It sucks to be a clone
Maybe this is my personal problem. Maybe I’ve watched too much science fiction such as:
- Star Trek–I know I shouldn’t be racist because someone’s skin is a different color,
- Asimov’s BiCentennial Man and STNG (Commander Data)–I should treat sentient robots as equals, and
- Fox’s Space: Above and Beyond–“tanks” are nice people too (people genetically engineered and born in vitro).
Though the jury of science fiction entertainment is still out on whether genetic engineering will be used for good or to subjugate those that aren’t engineered. Personally, I think we just need to discuss this via market economics in that if it’s cheaply done at a massive scale, then the inequality argument goes away and the few don’t subjugate the rest, but I digress. 😉
In Star Wars: The Clone Wars, we see the Jedi fighting along side the clones that are the spawn of cool-ass mercenary, Bobo Fett. And he doesn’t have to pay child support.
This week, I saw this flick for the first time, and what I saw was a little shocking: those very nice Jedi treating the clones like they were no better than the robot armies they were fighting. (Well, those robots do seem sentient in a cute kind of way, but either way, both groups were being treated as slaves. But all robots are treated as slaves in the Star Wars Universe. They go around referring to people as “master.”)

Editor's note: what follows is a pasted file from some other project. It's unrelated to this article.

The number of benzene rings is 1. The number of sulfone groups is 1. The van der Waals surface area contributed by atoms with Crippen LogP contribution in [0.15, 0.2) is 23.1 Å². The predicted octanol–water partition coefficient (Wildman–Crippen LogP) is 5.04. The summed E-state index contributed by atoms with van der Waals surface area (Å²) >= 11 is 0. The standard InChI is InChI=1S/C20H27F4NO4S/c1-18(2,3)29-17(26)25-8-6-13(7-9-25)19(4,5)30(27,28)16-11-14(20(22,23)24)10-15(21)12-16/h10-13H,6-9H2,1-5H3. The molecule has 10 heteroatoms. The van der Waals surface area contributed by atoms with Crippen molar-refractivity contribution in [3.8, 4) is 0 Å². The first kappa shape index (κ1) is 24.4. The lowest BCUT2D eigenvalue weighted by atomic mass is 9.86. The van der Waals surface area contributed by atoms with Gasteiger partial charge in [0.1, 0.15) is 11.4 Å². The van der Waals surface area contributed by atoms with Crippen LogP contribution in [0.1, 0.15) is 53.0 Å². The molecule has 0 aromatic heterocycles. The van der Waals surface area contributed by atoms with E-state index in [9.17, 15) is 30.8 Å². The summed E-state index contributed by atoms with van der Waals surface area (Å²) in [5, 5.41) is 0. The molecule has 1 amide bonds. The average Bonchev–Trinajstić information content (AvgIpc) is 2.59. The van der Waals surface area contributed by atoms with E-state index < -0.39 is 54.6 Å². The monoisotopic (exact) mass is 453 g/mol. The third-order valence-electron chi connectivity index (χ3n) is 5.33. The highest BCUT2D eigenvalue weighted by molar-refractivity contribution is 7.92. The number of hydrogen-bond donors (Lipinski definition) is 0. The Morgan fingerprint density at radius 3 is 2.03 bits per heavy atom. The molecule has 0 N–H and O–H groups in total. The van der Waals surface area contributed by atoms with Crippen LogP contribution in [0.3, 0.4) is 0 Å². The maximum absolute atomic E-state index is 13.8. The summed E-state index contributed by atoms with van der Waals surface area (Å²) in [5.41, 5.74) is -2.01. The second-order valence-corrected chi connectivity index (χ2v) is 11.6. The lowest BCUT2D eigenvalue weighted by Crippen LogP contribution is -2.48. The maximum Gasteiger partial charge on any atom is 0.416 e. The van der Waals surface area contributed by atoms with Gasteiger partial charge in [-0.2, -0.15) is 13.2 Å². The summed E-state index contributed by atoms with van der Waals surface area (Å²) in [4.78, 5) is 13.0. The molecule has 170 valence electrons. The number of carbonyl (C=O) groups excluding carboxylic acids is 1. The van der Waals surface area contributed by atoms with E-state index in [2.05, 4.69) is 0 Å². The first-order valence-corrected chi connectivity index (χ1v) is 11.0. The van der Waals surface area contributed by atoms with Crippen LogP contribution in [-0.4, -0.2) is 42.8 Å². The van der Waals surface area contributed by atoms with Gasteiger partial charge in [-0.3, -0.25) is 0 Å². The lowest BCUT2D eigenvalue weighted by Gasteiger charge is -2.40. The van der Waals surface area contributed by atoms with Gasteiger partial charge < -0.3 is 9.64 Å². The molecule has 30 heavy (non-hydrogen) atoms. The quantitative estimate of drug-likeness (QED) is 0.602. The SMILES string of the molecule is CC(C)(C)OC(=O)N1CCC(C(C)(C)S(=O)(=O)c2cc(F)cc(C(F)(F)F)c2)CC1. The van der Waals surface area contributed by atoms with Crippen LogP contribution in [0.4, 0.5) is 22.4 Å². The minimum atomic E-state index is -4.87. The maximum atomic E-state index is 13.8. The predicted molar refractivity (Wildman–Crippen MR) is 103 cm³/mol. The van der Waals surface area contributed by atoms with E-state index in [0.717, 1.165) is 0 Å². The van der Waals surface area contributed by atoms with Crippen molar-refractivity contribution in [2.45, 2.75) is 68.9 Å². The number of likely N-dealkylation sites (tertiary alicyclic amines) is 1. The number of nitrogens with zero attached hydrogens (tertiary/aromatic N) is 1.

So this all implies the characters in the Star Wars Universe are less enlightened than those of us on good ‘ol Earth. I don’t know why…. Did they not watch or read as much science fiction as a person does on Earth to know that sentience goes beyond the boundaries of being a cool-ass Jedi? I know Space Opera is about Colonialism and Elitism, but come on! Did not young Ani, in between pod races, read some books about humanity between sentient beings?
And this movie will be watched by untold millions of children. What message is Lucas trying to leave them with? What happened to wise Yoda? At no point does Yoda launch into a PSA about how clones each have names and that they are individuals too, or that the clones should unionize and demand equal treatment. In fact, Yoda tells Obi Wan that he hopes that Anakan learns to let go of his people, referring to Anakan caring too much about the lives of his clone friends.
It is all very strange to me to see this genre from which I usually get a very clear dialog about being moral, but in this case, perpetuates dehumanization of sentient clones (and robots). Perhaps this is why the Republic falls and the Jedi fall; the elitist meme brings out such a flaw that they come crashing down. Or maybe Lucas saw the discussion on Clerks about the death of the Death Star contract labor force and said to himself, “I’ll give those fictional guys something to bitch about.”
While as a five year old, I wanted to live the Star Wars vision. As an adult, I see the story lacks a liberal leaning, which ads to the universe’s foreignness. Is this an unintended side-affect of striving for a Space Opera tone?
I’d love to hear others comment on this…. I don’t believe Space Opera has to be colonial or elitist, but those elements make it easy to recognize.